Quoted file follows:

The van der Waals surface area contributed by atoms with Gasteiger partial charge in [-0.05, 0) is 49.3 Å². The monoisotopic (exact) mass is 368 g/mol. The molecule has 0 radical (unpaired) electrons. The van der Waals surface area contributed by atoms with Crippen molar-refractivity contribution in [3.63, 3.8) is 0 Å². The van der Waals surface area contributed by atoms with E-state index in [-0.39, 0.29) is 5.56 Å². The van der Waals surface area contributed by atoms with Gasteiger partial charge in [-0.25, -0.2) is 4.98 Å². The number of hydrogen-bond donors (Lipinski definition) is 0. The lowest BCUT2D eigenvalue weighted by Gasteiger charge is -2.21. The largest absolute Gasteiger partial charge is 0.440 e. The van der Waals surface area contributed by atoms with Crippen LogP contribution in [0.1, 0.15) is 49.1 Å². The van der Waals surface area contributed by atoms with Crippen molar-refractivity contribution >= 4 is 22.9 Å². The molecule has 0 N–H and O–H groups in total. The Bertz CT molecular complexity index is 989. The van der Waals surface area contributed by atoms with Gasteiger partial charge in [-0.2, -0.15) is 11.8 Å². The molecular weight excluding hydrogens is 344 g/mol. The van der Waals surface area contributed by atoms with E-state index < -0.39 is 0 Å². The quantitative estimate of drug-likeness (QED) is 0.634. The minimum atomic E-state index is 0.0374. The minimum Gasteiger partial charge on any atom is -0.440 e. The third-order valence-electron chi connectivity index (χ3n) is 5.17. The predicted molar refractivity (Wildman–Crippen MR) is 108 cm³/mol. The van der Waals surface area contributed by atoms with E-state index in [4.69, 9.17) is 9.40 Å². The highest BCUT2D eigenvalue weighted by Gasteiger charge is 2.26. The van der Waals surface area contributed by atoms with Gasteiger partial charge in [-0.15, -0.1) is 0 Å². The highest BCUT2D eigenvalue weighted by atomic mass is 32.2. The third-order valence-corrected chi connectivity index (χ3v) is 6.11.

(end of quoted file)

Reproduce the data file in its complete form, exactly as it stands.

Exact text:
The van der Waals surface area contributed by atoms with Gasteiger partial charge in [-0.05, 0) is 49.3 Å². The monoisotopic (exact) mass is 368 g/mol. The molecule has 0 radical (unpaired) electrons. The van der Waals surface area contributed by atoms with Crippen molar-refractivity contribution in [3.63, 3.8) is 0 Å². The van der Waals surface area contributed by atoms with E-state index in [-0.39, 0.29) is 5.56 Å². The van der Waals surface area contributed by atoms with Gasteiger partial charge in [-0.25, -0.2) is 4.98 Å². The number of hydrogen-bond donors (Lipinski definition) is 0. The lowest BCUT2D eigenvalue weighted by Gasteiger charge is -2.21. The largest absolute Gasteiger partial charge is 0.440 e. The van der Waals surface area contributed by atoms with Crippen LogP contribution in [0.1, 0.15) is 49.1 Å². The van der Waals surface area contributed by atoms with Crippen molar-refractivity contribution >= 4 is 22.9 Å². The molecule has 0 N–H and O–H groups in total. The Bertz CT molecular complexity index is 989. The van der Waals surface area contributed by atoms with Gasteiger partial charge in [-0.2, -0.15) is 11.8 Å². The molecular weight excluding hydrogens is 344 g/mol. The van der Waals surface area contributed by atoms with E-state index < -0.39 is 0 Å². The quantitative estimate of drug-likeness (QED) is 0.634. The minimum atomic E-state index is 0.0374. The minimum Gasteiger partial charge on any atom is -0.440 e. The third-order valence-electron chi connectivity index (χ3n) is 5.17. The predicted molar refractivity (Wildman–Crippen MR) is 108 cm³/mol. The van der Waals surface area contributed by atoms with E-state index in [4.69, 9.17) is 9.40 Å². The highest BCUT2D eigenvalue weighted by Gasteiger charge is 2.26. The van der Waals surface area contributed by atoms with Gasteiger partial charge in [-0.15, -0.1) is 0 Å². The highest BCUT2D eigenvalue weighted by atomic mass is 32.2. The third-order valence-corrected chi connectivity index (χ3v) is 6.11.